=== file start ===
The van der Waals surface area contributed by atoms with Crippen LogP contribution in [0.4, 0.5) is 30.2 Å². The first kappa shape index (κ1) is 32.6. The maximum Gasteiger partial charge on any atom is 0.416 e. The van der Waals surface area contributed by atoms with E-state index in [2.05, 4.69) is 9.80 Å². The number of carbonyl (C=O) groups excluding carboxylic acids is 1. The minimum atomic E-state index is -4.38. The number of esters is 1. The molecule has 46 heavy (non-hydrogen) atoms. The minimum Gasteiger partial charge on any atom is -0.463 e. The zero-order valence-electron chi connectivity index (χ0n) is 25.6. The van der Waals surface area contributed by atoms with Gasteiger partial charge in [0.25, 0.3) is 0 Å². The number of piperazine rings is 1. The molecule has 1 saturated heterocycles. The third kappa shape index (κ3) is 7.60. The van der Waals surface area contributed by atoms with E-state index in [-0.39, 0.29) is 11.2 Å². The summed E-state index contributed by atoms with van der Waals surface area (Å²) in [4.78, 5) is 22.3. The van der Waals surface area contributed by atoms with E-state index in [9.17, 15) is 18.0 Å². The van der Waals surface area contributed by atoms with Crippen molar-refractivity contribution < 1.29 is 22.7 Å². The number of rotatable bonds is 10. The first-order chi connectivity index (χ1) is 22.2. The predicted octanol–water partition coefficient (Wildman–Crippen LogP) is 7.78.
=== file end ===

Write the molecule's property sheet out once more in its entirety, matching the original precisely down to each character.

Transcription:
The van der Waals surface area contributed by atoms with Crippen LogP contribution in [0.4, 0.5) is 30.2 Å². The first kappa shape index (κ1) is 32.6. The maximum Gasteiger partial charge on any atom is 0.416 e. The van der Waals surface area contributed by atoms with E-state index in [2.05, 4.69) is 9.80 Å². The number of carbonyl (C=O) groups excluding carboxylic acids is 1. The minimum atomic E-state index is -4.38. The number of esters is 1. The molecule has 46 heavy (non-hydrogen) atoms. The minimum Gasteiger partial charge on any atom is -0.463 e. The zero-order valence-electron chi connectivity index (χ0n) is 25.6. The van der Waals surface area contributed by atoms with Gasteiger partial charge in [0.25, 0.3) is 0 Å². The number of piperazine rings is 1. The molecule has 1 saturated heterocycles. The third kappa shape index (κ3) is 7.60. The van der Waals surface area contributed by atoms with E-state index in [-0.39, 0.29) is 11.2 Å². The summed E-state index contributed by atoms with van der Waals surface area (Å²) in [4.78, 5) is 22.3. The van der Waals surface area contributed by atoms with E-state index in [9.17, 15) is 18.0 Å². The van der Waals surface area contributed by atoms with Crippen molar-refractivity contribution < 1.29 is 22.7 Å². The number of rotatable bonds is 10. The first-order chi connectivity index (χ1) is 22.2. The predicted octanol–water partition coefficient (Wildman–Crippen LogP) is 7.78.